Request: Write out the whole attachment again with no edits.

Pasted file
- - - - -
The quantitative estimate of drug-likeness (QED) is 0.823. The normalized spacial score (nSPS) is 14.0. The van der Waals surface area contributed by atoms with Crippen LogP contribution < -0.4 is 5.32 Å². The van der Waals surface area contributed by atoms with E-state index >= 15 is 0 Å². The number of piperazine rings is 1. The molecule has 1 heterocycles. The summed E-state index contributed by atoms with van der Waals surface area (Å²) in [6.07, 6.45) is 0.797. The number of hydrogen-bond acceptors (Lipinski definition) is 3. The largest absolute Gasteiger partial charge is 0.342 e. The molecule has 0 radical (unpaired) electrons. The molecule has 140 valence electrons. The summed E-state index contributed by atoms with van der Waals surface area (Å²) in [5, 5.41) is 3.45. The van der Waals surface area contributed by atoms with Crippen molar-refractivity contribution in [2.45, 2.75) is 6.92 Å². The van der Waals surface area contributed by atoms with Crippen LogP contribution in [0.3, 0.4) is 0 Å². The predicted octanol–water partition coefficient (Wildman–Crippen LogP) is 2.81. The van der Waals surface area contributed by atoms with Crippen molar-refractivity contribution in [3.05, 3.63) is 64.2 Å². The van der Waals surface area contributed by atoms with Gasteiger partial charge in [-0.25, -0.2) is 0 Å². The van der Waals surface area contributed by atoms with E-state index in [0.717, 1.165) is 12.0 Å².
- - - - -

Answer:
The quantitative estimate of drug-likeness (QED) is 0.823. The normalized spacial score (nSPS) is 14.0. The van der Waals surface area contributed by atoms with Crippen LogP contribution < -0.4 is 5.32 Å². The van der Waals surface area contributed by atoms with E-state index >= 15 is 0 Å². The number of piperazine rings is 1. The molecule has 1 heterocycles. The summed E-state index contributed by atoms with van der Waals surface area (Å²) in [6.07, 6.45) is 0.797. The number of hydrogen-bond acceptors (Lipinski definition) is 3. The largest absolute Gasteiger partial charge is 0.342 e. The molecule has 0 radical (unpaired) electrons. The molecule has 140 valence electrons. The summed E-state index contributed by atoms with van der Waals surface area (Å²) in [5, 5.41) is 3.45. The van der Waals surface area contributed by atoms with Crippen molar-refractivity contribution in [2.45, 2.75) is 6.92 Å². The van der Waals surface area contributed by atoms with Crippen LogP contribution in [0.3, 0.4) is 0 Å². The predicted octanol–water partition coefficient (Wildman–Crippen LogP) is 2.81. The van der Waals surface area contributed by atoms with Crippen molar-refractivity contribution in [3.05, 3.63) is 64.2 Å². The van der Waals surface area contributed by atoms with Gasteiger partial charge in [-0.25, -0.2) is 0 Å². The van der Waals surface area contributed by atoms with E-state index in [0.717, 1.165) is 12.0 Å².